The Foundation's goals have gone through something of a roller coaster ride over eight years. When things were getting started, the expectations were grand, but initial direct mail appeals had disappointing results. As the years went by, Foundation directors learned that developing a variety of events and specialty items was critical, and that each must have a link to children and education and should elicit pride in our community.

For example, the York Community High School cross-country team has won 19 state championships, and our coach, Joe Newton, is one of the best known high school track and field coaches in the nation. Hence came the Joe Newton 5K Run for Education, held on Memorial Day each year. Corporate sponsors provide major funding and get their logo on our t-shirt. All in all, everybody wins: the community gets a great athletic event, the sponsors get a little free advertising, and the Foundation nets about $8,000 annually.

Though not unique to our Foundation, the $25,000 "Promise of Education" Scholarship Raffle puts a special spin on the traditional raffle idea. The prize is NOT cash, but a $25,000 scholarship in the form of a trust, to be paid directly to a college or technical training school of the winners' or their beneficiaries' choice. The last two raffles netted the Foundation over $20,000 in proceeds.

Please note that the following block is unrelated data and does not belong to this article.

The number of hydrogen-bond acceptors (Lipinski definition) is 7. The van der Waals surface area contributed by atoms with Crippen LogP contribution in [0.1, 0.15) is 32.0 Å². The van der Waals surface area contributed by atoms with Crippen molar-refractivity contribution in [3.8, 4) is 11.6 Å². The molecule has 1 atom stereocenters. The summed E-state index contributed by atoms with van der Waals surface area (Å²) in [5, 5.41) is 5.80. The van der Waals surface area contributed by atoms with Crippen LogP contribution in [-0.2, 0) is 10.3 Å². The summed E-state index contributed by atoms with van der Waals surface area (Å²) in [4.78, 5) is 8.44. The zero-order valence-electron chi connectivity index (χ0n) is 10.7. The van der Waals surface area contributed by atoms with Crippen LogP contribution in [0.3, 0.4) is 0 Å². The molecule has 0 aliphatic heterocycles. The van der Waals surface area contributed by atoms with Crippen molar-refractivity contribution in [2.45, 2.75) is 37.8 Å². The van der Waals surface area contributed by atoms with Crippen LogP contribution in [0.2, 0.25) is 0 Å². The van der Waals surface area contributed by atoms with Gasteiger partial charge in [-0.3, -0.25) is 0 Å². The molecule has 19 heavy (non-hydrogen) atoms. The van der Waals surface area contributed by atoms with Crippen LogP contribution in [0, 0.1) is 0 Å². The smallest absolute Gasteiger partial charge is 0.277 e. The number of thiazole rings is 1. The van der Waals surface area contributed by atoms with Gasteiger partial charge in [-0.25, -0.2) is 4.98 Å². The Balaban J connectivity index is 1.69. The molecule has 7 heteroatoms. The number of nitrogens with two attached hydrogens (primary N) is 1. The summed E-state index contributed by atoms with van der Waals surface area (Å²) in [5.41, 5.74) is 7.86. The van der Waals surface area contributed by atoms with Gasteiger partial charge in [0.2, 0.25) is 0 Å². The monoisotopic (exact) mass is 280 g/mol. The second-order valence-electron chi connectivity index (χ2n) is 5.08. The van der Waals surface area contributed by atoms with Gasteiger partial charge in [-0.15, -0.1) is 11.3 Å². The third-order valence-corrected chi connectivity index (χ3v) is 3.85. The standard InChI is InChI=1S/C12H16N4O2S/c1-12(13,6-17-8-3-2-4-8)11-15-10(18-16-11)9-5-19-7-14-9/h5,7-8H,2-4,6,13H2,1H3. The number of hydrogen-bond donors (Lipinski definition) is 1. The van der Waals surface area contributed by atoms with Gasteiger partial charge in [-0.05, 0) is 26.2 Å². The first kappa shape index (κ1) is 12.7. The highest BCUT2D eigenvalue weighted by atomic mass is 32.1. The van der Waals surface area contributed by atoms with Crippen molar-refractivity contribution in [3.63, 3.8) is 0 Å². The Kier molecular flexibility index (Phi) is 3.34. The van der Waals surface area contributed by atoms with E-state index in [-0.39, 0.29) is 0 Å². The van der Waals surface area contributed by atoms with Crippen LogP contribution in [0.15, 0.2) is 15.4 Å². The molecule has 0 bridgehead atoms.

One of the Foundation's most successful specialty items, the "Landmarks Coverlet" is a cotton blanket or throw produced for us by a company in Pennsylvania. With over $12,000 in net proceeds, its success is attributable to the custom design woven into its top. Quite wisely, the Foundation's directors decided that in this instance it would put the emphasis not on schools, but on the community. They ruled out pictures of our twelve school buildings and instead depicted a dozen of Elmhurst's best-known landmarks. The coverlet therefore has had appeal to hundreds of purchasers in the community who have ties not only to our high school, but to our library, art museum, parks, veterans' memorial, and local historical museum. The coverlet has become a unique and very popular gift in Elmhurst!

Established criteria in awards